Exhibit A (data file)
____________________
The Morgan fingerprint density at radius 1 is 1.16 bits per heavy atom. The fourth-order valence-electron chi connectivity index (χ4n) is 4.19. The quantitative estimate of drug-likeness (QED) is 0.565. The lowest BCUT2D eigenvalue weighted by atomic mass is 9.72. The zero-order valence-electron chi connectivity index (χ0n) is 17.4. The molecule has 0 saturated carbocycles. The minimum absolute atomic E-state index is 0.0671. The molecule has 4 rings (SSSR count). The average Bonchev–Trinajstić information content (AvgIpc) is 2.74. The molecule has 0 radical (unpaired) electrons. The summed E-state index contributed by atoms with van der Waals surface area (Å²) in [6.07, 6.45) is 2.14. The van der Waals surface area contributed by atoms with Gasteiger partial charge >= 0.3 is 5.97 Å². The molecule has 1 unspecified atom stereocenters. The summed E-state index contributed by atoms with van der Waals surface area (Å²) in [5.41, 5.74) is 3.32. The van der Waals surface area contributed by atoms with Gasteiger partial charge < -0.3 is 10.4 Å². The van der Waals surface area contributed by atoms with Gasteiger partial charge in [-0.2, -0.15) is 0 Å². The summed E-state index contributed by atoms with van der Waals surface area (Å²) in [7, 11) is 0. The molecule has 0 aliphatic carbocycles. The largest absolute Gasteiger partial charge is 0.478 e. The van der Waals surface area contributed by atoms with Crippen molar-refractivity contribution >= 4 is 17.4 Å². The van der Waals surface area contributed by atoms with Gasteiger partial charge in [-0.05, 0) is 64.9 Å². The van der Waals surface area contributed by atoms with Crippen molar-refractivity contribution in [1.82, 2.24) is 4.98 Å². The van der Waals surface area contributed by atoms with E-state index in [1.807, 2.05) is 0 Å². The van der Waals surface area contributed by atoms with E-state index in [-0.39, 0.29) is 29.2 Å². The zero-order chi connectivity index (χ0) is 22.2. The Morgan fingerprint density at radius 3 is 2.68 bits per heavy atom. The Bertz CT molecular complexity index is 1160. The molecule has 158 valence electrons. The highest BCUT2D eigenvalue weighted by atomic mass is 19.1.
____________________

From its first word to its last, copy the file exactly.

The Morgan fingerprint density at radius 1 is 1.16 bits per heavy atom. The fourth-order valence-electron chi connectivity index (χ4n) is 4.19. The quantitative estimate of drug-likeness (QED) is 0.565. The lowest BCUT2D eigenvalue weighted by atomic mass is 9.72. The zero-order valence-electron chi connectivity index (χ0n) is 17.4. The molecule has 0 saturated carbocycles. The minimum absolute atomic E-state index is 0.0671. The molecule has 4 rings (SSSR count). The average Bonchev–Trinajstić information content (AvgIpc) is 2.74. The molecule has 0 radical (unpaired) electrons. The summed E-state index contributed by atoms with van der Waals surface area (Å²) in [6.07, 6.45) is 2.14. The van der Waals surface area contributed by atoms with Gasteiger partial charge >= 0.3 is 5.97 Å². The molecule has 1 unspecified atom stereocenters. The summed E-state index contributed by atoms with van der Waals surface area (Å²) in [5.41, 5.74) is 3.32. The van der Waals surface area contributed by atoms with Gasteiger partial charge < -0.3 is 10.4 Å². The van der Waals surface area contributed by atoms with Gasteiger partial charge in [-0.2, -0.15) is 0 Å². The summed E-state index contributed by atoms with van der Waals surface area (Å²) in [7, 11) is 0. The molecule has 0 aliphatic carbocycles. The largest absolute Gasteiger partial charge is 0.478 e. The van der Waals surface area contributed by atoms with Crippen molar-refractivity contribution >= 4 is 17.4 Å². The van der Waals surface area contributed by atoms with Gasteiger partial charge in [-0.05, 0) is 64.9 Å². The van der Waals surface area contributed by atoms with Crippen molar-refractivity contribution in [1.82, 2.24) is 4.98 Å². The van der Waals surface area contributed by atoms with E-state index in [1.807, 2.05) is 0 Å². The van der Waals surface area contributed by atoms with E-state index in [-0.39, 0.29) is 29.2 Å². The zero-order chi connectivity index (χ0) is 22.2. The Morgan fingerprint density at radius 3 is 2.68 bits per heavy atom. The Bertz CT molecular complexity index is 1160. The molecule has 158 valence electrons. The highest BCUT2D eigenvalue weighted by atomic mass is 19.1.